The journalist David Cay Johnston revealed what was inside the president's 2005 1040 tax form on Tuesday night.
But the fact that the paper published Trump's tax returns isn't enough to lock someone up.
Are millennials really as bad at their finances as everyone assumes?
Though Trump's tax returns have been overshadowed by more recent scandals, Peter James Kiernan wants to make sure no one forgets about what he says is a national security issue.
A bizarre debate performance, a feud with a former beauty queen, an unearthed appearance in a Playboy video, allegations of business done with Iran and Cuba, a reported billion-dollar loss, and lots and lots of denials.
This weekend, Theresa May announced when the Brexit process will begin, it was reported that Trump "might have avoided paying income tax for 18 years", demonstrators staged a "die-in" against expanding Heathrow, and more.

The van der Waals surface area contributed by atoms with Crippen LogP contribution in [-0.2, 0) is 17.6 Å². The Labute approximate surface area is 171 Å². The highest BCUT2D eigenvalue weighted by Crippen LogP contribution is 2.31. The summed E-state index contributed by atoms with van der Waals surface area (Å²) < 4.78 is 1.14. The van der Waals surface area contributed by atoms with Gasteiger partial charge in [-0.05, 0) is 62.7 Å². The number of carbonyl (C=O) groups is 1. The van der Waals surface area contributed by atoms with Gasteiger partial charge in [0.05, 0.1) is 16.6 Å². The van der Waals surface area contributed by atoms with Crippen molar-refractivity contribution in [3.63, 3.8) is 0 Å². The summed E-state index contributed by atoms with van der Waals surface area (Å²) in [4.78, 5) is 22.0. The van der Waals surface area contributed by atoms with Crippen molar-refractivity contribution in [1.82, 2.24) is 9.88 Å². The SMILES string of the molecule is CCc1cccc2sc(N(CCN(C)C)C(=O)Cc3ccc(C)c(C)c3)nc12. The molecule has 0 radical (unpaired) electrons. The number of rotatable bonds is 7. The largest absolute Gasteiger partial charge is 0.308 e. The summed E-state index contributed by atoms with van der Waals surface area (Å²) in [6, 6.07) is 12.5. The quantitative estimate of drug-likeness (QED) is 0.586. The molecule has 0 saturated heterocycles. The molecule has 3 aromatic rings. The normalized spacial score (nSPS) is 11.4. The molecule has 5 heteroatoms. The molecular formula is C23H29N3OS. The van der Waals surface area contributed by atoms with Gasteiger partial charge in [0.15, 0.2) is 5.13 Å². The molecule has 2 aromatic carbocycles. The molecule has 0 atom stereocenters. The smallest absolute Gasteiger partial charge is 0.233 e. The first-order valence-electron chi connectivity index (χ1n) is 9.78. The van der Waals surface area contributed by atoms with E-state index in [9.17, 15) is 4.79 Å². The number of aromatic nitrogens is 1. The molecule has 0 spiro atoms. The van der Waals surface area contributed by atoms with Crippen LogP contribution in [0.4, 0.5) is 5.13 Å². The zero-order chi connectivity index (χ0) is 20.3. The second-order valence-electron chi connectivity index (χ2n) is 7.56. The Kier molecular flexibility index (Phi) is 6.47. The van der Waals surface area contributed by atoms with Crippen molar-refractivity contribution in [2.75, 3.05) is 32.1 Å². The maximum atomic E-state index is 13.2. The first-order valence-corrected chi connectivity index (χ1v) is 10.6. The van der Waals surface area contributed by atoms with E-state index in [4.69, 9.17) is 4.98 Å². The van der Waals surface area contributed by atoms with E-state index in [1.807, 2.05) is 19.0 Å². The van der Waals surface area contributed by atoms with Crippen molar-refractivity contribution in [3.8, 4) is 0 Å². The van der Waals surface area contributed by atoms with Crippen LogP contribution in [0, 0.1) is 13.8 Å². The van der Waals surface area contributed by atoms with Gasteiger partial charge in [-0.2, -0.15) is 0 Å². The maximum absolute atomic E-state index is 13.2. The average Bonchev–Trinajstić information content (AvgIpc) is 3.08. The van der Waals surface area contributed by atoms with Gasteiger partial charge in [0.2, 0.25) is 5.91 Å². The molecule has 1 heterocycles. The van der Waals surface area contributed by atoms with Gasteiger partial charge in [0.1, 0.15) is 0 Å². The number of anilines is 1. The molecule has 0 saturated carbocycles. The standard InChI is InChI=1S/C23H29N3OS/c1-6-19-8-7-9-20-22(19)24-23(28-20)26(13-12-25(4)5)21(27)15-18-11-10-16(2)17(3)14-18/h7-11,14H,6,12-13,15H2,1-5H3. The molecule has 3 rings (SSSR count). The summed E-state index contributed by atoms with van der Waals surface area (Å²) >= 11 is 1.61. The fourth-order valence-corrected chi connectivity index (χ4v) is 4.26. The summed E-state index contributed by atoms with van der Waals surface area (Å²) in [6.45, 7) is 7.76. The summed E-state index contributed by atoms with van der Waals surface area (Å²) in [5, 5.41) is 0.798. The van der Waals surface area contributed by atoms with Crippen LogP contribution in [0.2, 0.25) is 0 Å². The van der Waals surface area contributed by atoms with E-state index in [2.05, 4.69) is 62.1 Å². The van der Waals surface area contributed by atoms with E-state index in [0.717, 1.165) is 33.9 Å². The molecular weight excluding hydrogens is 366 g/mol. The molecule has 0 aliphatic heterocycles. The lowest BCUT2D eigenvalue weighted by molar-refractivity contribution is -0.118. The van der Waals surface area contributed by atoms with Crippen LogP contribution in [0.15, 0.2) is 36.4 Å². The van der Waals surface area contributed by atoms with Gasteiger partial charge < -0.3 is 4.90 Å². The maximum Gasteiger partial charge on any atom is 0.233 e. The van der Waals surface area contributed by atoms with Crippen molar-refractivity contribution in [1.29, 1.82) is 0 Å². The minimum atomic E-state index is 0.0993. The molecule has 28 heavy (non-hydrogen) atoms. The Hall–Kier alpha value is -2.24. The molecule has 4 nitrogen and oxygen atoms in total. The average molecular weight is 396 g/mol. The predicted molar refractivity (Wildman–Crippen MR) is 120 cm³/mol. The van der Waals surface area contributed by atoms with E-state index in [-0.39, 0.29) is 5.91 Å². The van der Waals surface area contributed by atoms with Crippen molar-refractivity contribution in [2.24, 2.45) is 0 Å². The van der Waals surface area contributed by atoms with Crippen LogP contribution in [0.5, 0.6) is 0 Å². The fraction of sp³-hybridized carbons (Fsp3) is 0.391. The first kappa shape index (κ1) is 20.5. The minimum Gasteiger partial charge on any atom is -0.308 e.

It would make "financial auditors out of every person in the country," apparently.
Clinton released her 2015 tax returns on Friday, showing she and Bill Clinton earned most of their money from speaking fees and book deals.
Both candidates released their required personal financial disclosures, but the filings don't provide enough information to verify Trump's claim.
The real question isn't so much what he's hiding—it's why he feels entitled to conceal something that every presidential candidate since the 1970s has been expected to reveal.